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The Evolution of Infrastructure Markets — Cloud Computing
unpacking how new markets evolved around AWS
Today, the venture world has its eyes turned towards AI, specifically large language models (LLMs) and generative AI. There are a handful of large infrastructure businesses like OpenAI, Cohere, Stability AI, but it still feels like early days for how this broader ecosystem evolves. A couple of questions continuously comes up — does value accrue at infra or app layer? Is this all going to be a commodity? what about open source?
In trying to answer these questions for myself, I spent some time digging into the maturation of the cloud computing market. I imagine similar questions were raised around commoditization and where new startups could be created. The following is a simplistic version of how we went from storage and compute primitives to the far more complex cloud ecosystem we have today.
Following this post, I’ll share what I think this evolution could look like applied to the LLM and generative AI inflection point we’re seeing now.
Large infrastructure markets are created when two things happen:
An enabling technology 10x’s its predecessors
A demand catalyst creates a similar problem for a wide range of end applications
When both preconditions are fulfilled, large infrastructure companies can be built to provide an abstraction between the technology and the use cases it unlocks.
To put this in more concrete terms, let’s look at the birth of cloud computing, one of the largest markets in technology today.
The enabling technology was the Xen virtualization engine, which allowed for the pooling and utilization of physical server resources defined by software alone. This allowed software to manipulate and partition the physical server world more effectively.
The demand catalyst was the widespread adoption of the internet. This gave way to internet-scale businesses like Facebook, Twitter, Pinterest, Dropbox. All these businesses would face the similar problem of scaling their compute and would turn to Amazon Web Services (AWS)to provide this infrastructure.
These two events created the possibility of a cloud computing market. AWS capitalized by providing the right level of abstraction with their compute and storage primitives. As a result, companies no longer needed to build and manage complex physical data centers. This is somewhat of an oversimplification as cloud computing as we know it is just one step in a broader trend around virtualization.
Keep in mind, this market seems obvious today, but it wasn’t in 2006.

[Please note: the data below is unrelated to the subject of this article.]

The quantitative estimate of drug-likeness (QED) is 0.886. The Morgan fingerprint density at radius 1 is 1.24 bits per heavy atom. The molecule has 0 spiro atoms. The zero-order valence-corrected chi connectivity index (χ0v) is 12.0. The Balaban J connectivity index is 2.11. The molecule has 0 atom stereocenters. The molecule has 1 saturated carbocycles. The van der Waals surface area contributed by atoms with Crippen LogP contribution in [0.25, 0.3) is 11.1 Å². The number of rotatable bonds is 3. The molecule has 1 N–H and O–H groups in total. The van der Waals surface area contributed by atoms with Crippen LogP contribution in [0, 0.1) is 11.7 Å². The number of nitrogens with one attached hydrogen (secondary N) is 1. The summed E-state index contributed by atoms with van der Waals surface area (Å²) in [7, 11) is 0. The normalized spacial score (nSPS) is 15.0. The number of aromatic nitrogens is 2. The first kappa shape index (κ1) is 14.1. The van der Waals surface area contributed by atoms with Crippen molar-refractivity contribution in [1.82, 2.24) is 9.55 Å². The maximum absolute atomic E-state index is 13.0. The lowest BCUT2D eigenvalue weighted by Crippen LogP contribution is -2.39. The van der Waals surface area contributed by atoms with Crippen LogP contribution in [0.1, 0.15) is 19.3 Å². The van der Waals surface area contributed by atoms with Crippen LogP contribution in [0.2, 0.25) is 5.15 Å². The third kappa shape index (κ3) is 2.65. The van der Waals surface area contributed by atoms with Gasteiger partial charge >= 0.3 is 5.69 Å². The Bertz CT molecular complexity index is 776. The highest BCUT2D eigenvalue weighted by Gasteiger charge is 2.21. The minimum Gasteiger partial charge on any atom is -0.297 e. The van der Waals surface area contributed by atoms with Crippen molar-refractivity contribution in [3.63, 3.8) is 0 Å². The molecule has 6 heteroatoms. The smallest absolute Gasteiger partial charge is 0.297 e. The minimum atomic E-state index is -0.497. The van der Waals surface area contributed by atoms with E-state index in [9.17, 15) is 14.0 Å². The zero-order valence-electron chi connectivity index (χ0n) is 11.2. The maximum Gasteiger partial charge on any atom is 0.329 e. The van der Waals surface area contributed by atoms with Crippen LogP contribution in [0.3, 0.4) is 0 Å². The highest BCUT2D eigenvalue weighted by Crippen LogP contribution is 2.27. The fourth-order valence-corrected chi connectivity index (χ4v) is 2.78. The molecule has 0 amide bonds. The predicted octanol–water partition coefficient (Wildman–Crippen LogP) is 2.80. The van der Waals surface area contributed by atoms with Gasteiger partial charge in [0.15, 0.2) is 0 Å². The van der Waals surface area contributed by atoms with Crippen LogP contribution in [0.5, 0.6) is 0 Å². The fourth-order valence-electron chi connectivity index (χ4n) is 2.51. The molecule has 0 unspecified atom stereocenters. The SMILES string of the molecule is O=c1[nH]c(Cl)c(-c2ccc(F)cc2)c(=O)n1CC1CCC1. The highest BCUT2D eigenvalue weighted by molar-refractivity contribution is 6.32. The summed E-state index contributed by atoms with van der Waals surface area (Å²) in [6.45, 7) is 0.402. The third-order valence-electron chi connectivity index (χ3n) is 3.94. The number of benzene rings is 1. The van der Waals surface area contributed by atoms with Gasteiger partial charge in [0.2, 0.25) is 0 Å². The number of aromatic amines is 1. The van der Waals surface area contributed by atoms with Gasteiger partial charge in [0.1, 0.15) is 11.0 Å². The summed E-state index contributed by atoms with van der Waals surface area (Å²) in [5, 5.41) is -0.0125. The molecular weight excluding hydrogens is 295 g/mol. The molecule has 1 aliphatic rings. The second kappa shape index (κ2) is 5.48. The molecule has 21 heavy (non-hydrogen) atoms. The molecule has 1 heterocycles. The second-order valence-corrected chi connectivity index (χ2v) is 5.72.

After AWS provided their first primitives and catalyzed what we now know as the Infrastructure-as-a-Service market, further abstractions were developed. Just a year later, Heroku launched its Platform-as-a-Service (PaaS) product, providing a further abstraction on top of AWS cloud primitives to make deployment easier. Today, there are serverless products like AWS Lambda that aim to remove deployment as a consideration altogether. Without getting into much detail, each further abstraction aimed to remove the customer burden of dealing with the cloud themselves.
Notably, each successive abstraction was not objectively better than the last. Each iteration after IaaS came with performance and cost tradeoffs that ultimately limited its addressable market.
Without a doubt, the dominant abstraction is IaaS today. It’s where the majority of dollars are spent and are the moneymakers for Amazon, Google, and Microsoft. It has become more challenging for startups to win purely at the abstraction level, but changes in the edge computing and serverless ecosystems are opening a window today for new players.
insight 1: There is a “correct” level of abstraction. It’s a combination of ease-of-use, performance, and cost that each infrastructure business needs to balance.
Following these abstractions, we see an explosion of services that are ancillary to the compute and storage primitives that AWS first provided. This next wave of companies solved 1) cloud-related “workflow” problems or 2) new cloud-adjacent infra problems.
Cloud Workflow Problems
AWS started as an “abstraction” company. The new technology primitives they brought to market required a new set of workflows around provisioning and managing cloud infrastructure. As companies adopted the cloud, we saw new categories and tools emerge.
Companies like Hashicorp entered the market with infrastructure automation products. Rather than providing an abstraction of a specific resource, their Terraform product simplifies the provisioning and management workflows of infrastructure. Hashicorp is the exact embodiment of the workflow-centric approach and it’s why “Workflows, not technologies” is one of their company pillars.